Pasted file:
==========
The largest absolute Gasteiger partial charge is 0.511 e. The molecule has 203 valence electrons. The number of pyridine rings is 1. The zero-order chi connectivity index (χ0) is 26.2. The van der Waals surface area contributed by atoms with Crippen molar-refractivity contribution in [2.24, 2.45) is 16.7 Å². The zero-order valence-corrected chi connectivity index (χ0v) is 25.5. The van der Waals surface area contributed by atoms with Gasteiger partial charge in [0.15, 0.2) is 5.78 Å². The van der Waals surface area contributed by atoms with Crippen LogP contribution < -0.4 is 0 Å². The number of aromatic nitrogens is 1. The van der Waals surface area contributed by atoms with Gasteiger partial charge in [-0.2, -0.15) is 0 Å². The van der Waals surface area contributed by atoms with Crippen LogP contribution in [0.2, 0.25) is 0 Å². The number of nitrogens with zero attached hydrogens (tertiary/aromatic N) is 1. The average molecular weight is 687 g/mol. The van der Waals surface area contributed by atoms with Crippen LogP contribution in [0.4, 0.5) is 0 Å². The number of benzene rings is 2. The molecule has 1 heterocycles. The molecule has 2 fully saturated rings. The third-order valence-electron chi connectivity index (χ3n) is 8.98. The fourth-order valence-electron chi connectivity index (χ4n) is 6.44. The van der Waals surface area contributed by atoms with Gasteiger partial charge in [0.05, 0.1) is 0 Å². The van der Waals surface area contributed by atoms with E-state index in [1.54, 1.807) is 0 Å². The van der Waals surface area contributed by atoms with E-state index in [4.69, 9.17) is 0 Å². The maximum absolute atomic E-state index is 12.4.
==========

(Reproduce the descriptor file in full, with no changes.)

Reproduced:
The largest absolute Gasteiger partial charge is 0.511 e. The molecule has 203 valence electrons. The number of pyridine rings is 1. The zero-order chi connectivity index (χ0) is 26.2. The van der Waals surface area contributed by atoms with Crippen molar-refractivity contribution in [2.24, 2.45) is 16.7 Å². The zero-order valence-corrected chi connectivity index (χ0v) is 25.5. The van der Waals surface area contributed by atoms with Gasteiger partial charge in [0.15, 0.2) is 5.78 Å². The van der Waals surface area contributed by atoms with Crippen LogP contribution < -0.4 is 0 Å². The number of aromatic nitrogens is 1. The van der Waals surface area contributed by atoms with Gasteiger partial charge in [-0.2, -0.15) is 0 Å². The van der Waals surface area contributed by atoms with Crippen LogP contribution in [0.2, 0.25) is 0 Å². The number of nitrogens with zero attached hydrogens (tertiary/aromatic N) is 1. The average molecular weight is 687 g/mol. The van der Waals surface area contributed by atoms with Crippen LogP contribution in [0.4, 0.5) is 0 Å². The number of benzene rings is 2. The molecule has 1 heterocycles. The molecule has 2 fully saturated rings. The third-order valence-electron chi connectivity index (χ3n) is 8.98. The fourth-order valence-electron chi connectivity index (χ4n) is 6.44. The van der Waals surface area contributed by atoms with Gasteiger partial charge in [0.05, 0.1) is 0 Å². The van der Waals surface area contributed by atoms with E-state index in [1.54, 1.807) is 0 Å². The van der Waals surface area contributed by atoms with E-state index in [4.69, 9.17) is 0 Å². The maximum absolute atomic E-state index is 12.4.